As Rachel works the canvas grows within the loom, becoming a Vitruvian frame of her movements. She begins sitting on the floor to work, and then on a stool, then standing and finally standing on the stool. Built from wood pulled from a skip, the loom was originally designed to produce a rug that would fit the width of Rachel’s staircase in order to replace a worn carpet. The loom operates like an architectural space and the geometry of it is entirely in relation to the body and home. When the rug is released from its tight warp lines it is rolled up, carried under the arm and washed in the bath to start the felting process that will complete it. The movements match an embrace or the cradling of a small form.
Usually, Rachel weaves early in the day, often whilst the household is still asleep, and evening is the time for spinning. Her spinning wheel sits under the window. Made by her brother years ago with parts from a sewing machine, it has an extra-long bobbin to accommodate the large balls of yarn produced from the wool she uses. She has just had a new fleece delivered from a Herdwick sheep, the ones with the pretty faces in the pictures on the wall. They are born very dark, almost black, and their wool lightens as they age. They were Beatrix Potter's sheep that produced the wool for her winter suits. The smell is warm and delicious – rich with lanolin but softly so, as if you are wrapped in a favourite jumper and as she unrolls it the ground becomes littered with kemp – stray white strands – catching the light as they fall. She brushes the wool between carders to align the fibres, and then begins her work at the wheel. It kicks into motion with a mesmerising clackclack, clackclack sound like a train running over tracks. You can see the knowledge as her hands guide the yarn, one pulling back to add fibres while the other straightens the line and lets the string of yarn twist back into itself. Her hands softly curled into a familiar shape, she doesn’t push the material, it’s as if she is guiding it into its natural form.
One good fleece like this can yield three balls of yarn. One ball of yarn will take around two evenings to complete and six balls of yarn can make a single rug. I look at the faint lines and grooves cut into the sides of the loom and want to search for meanings in the dimensions but I realise that these works are not as much about a sacred geometry as they are about time. Time is compartmentalised into the length of a scarf, the circumference of a ball of wool, or when a glass of wine makes you nod off so that one night’s work becomes two. Time means that creativity is industry and that productivity is never indulgence. The limits of time, fibres and the scale of the loom are Rachel’s means of expression, and in this moment where so many artists are readdressing the balance of motherhood and practice, her prolific output feels enormously important to be looking at.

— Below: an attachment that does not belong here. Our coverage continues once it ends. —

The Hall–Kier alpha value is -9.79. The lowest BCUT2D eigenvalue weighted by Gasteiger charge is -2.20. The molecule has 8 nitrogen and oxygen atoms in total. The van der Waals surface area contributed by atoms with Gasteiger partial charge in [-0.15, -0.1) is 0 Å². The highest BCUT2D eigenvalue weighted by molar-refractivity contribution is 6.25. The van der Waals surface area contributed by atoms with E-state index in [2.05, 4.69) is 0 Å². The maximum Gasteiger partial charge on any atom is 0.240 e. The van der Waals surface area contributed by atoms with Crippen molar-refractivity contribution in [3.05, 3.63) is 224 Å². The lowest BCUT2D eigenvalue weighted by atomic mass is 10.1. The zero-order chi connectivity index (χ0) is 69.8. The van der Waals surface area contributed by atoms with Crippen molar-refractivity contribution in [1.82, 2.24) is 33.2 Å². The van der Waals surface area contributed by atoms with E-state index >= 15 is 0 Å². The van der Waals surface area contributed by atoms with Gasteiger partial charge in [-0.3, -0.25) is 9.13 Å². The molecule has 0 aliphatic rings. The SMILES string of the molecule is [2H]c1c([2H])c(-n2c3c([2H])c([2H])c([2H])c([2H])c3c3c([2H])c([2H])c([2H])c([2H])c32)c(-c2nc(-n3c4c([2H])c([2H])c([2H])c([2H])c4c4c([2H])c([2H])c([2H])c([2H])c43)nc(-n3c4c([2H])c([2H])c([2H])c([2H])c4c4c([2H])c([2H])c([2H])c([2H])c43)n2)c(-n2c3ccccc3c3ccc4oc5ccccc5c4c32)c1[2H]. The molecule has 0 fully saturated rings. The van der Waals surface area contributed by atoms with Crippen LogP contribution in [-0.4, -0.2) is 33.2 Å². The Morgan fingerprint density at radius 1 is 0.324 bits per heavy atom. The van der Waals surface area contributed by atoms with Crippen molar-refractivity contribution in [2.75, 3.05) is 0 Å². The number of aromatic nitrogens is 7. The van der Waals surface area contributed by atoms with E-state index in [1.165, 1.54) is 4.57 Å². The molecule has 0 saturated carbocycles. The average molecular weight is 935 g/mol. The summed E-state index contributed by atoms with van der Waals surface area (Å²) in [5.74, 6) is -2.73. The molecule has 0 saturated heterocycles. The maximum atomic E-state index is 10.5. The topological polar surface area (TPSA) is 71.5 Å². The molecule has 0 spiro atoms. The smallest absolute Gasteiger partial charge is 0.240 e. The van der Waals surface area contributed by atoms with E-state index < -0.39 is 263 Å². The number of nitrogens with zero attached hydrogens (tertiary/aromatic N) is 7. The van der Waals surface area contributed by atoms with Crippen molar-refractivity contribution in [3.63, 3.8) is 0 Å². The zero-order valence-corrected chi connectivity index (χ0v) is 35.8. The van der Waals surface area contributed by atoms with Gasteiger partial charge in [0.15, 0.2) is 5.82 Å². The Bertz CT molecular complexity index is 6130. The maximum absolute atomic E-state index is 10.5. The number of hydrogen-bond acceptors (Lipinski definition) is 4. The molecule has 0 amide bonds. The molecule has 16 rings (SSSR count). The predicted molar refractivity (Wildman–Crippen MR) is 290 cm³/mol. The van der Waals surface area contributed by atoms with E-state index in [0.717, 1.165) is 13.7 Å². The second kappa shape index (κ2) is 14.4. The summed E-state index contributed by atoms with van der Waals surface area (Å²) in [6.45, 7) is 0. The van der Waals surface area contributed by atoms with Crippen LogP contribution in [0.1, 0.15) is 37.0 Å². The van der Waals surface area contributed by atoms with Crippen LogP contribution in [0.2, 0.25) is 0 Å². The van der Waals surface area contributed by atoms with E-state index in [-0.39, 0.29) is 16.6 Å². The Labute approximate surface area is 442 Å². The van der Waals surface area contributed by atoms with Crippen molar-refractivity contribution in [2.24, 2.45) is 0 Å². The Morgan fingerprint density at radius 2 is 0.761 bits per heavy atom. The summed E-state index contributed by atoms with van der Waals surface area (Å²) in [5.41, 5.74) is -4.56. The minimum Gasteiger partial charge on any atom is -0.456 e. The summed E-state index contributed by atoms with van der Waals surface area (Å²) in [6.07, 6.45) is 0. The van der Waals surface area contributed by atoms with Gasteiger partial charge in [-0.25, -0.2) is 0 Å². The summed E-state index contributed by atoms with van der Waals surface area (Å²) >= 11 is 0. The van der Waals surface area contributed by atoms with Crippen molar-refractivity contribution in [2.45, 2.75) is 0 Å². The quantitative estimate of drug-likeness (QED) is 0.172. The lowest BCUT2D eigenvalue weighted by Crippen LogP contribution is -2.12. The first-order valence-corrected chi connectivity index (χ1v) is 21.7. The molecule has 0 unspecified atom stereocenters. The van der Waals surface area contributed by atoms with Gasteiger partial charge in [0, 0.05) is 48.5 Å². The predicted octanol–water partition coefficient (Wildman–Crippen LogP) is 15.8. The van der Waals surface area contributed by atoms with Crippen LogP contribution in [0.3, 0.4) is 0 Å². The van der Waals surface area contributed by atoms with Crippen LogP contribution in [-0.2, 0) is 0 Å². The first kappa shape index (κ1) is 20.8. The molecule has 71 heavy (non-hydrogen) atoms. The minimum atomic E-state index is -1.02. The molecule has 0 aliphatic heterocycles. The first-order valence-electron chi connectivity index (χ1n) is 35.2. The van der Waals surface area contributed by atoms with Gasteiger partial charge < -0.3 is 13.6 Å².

There is a low bed running along one wall where her children used to sleep, and where a pile of washed and completed rugs now lie. On the wall above is a painting by Frank, a diptych called Still Life of Birds, which Rachel bought from him in 1961 when they were students, before they were together. Her grandfather had given her a check for £100 for her 21st birthday and she spent half of her fortune on Frank’s painting, perhaps an intuition of the connection they were to ultimately share. The format, the cropped edges, and the colours are absolutely hers - soft browns with two black birds swooping, sharply angled wings suspended in a white storm. Throughout our conversation I have kept noticing how Rachel’s shoes are speckled with the luminescent splatters of paint from Frank’s studio and I think now how absolutely their work is intertwined. Care and preservation are at the heart of her practice and all of her works have fitted the shape of her family life and the physical walls of the domestic space. Her craft has been to weave it all together - the history of the family in rags and rugs.
Words by Lindsay Sekulowicz.
Photographs by Elena Heatherwick.
Find more of Rachel's rugs along with upcoming exhibitions on her website.